Letters to
the editor

Howard and Downer got it wrong

John Martinkus’s reference to “John Howard and Alexander Downer’s Srebrenica moment” (“The truth about Howard’s Timor ‘liberation’ ”, December 19, 2015-January 22, 2016) is consistent with Downer’s dismissal of alarm about the Indonesian military’s planned violent reaction to the East Timorese vote for independence in 1999. I met Downer a day or two before the referendum and he was adamant that the predictions of violence were unfounded and wrong. No doubt prime minister Howard made the same naive assumption and was unprepared for the bloodshed. The Greens was the first Australian party to call for military intervention. 

– Bob Brown, former leader of the Australian Greens, Cygnet, Tas

A new take on Timor-Leste

Another interesting take on Howard’s “liberation” of East Timor: While working as a self-funded volunteer in East Timor in 2005-2006, I had an interesting discussion with a representative of the East Timorese Ministry of Culture. After patiently listening to my mouthing off about how laudable it was that the Australian government had interceded in the situation there, the official politely asked why I thought the Howard government had waited so long to intervene when, as he put it, the Australian embassy (among others) had ample prior intelligence that the Indonesian rampage was going to take place. His analysis was chilling: John Howard and Alexander Downer were happy to let the “scorched earth” action proceed, since the wholesale destruction of East Timor’s infrastructure would significantly weaken the bargaining position of the East Timorese government in relation to the Greater Sunrise gas fields in the Timor Gap. If the causes of events can be surmised from their consequences, there can be little doubt he was right. Hmmm... 

– Rob Simpson, Urunga, NSW

The pain of growth

What a pleasure it was to read Max Opray’s article (“Carbon admissions”, December 12-18, 2015) regarding William Bourke’s advocacy on the critical issue of Australia’s population growth. Bourke appears to be the only political advocate in Australia who sees the causative link between our exploding 200,000-plus annual immigration intake and virtually every problem that we are failing on – traffic congestion, hospital waiting lists, overcrowded schools, overcrowded jails, inappropriate high-rise development in our suburbs, and environmental degradation everywhere. The eminent biologist E. O. Wilson once said, “The raging monster loose upon the land is overpopulation, and in its unrestrained presence, sustainability is but a fragile, intellectual construct.” Bourke and his party, Sustainable Australia, are right on the money. We need an Australia that is better, not bigger. 

– Andrew McNamara, former Queensland minister for sustainability, climate change and innovation, Maroubra, NSW

A time of confusion

Martin McKenzie-Murray’s year in review (“2015: A carnival of cognitive dissonance”, December 19, 2015-January 22, 2016) suggested that cognitive dissonance was a defining feature of 2015. Indeed, it was so prevalent in federal politics that neither the government’s highly confused budget narrative, nor its peculiar stance on coal, warranted a mention. So to recap: the Coalition blamed its failure to immediately balance the budget on falling revenues, identifying the diving iron ore price as the chief culprit. Yet the remedy was simply to constrain spending. As a strict matter of principle, new or renovated revenue streams would not be countenanced. Meanwhile, the agile, innovative Turnbull government continued boosting the Adani coalmine, which no sane financial analyst expects to ever be commercially viable. This made a mockery of its stated position of adhering to market logics and its effusive rhetorical support for global efforts to address climate change.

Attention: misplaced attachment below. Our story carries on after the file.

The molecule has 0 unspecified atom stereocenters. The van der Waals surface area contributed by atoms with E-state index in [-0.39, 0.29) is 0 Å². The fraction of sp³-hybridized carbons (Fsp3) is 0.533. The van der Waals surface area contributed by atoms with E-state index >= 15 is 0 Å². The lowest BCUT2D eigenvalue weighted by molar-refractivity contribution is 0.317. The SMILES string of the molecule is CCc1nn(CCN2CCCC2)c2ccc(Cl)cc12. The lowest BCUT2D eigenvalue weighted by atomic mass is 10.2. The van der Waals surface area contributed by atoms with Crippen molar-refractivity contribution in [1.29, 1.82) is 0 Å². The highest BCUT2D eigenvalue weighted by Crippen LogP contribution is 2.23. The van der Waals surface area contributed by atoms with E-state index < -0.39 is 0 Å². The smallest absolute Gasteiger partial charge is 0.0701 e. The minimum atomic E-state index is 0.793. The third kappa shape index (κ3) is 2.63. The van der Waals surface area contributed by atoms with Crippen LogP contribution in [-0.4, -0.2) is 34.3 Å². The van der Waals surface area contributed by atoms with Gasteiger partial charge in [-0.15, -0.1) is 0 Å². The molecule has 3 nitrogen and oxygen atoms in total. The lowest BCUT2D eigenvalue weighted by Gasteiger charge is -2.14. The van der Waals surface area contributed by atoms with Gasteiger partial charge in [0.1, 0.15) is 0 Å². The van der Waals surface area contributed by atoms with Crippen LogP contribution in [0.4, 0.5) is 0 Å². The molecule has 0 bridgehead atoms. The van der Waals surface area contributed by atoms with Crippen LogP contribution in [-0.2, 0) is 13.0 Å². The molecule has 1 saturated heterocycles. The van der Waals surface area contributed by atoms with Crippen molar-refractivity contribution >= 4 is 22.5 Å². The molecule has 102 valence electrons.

– Dave Lisle, Mullumbimby, NSW

Media culpable in Abbott obsession

In contrast to most Australians who have moved on from the failed Abbott experiment in pugnacious politics, the media appear to be spending an inordinate amount of newsprint on what Tony Abbott is doing (Sophie Morris, “What is Abbott actually doing?”, December 19, 2015-January 22, 2016). The only issue worthy of close media scrutiny is the potential role of Abbott, and his small cabal of reactionary elements within the Liberal Party, in vindictively sabotaging the popularly led Malcolm Turnbull Coalition government from advancing Australia into the 21st century. Parliament is no place for rancorous former prime ministers. With a few exceptions, such as the egregious Billy Hughes and Kevin Rudd, most former prime ministers have had the personal strength and dignity to know when to eventually bow out. For the positive future of this nation and the Liberal Party, Tony Abbott should follow suit, and the media could stop supplying him oxygen. 

– Bob Barnes, Wedderburn, NSW

Comedy gold

Thank you, The Saturday Paper. I was so much in need of a good laugh and never in my wildest dreams did I think that Eric Abetz would be the source: “Kevin Rudd was all about Kevin Rudd. Tony Abbott is all about service to the community” (Sophie Morris, “What is Abbott actually doing?”, December 19, 2015-January 22, 2016). 

– Di Roche, Leichhardt, NSW

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This article was first published in the print edition of The Saturday Paper on Jan 23, 2016. Subscribe here.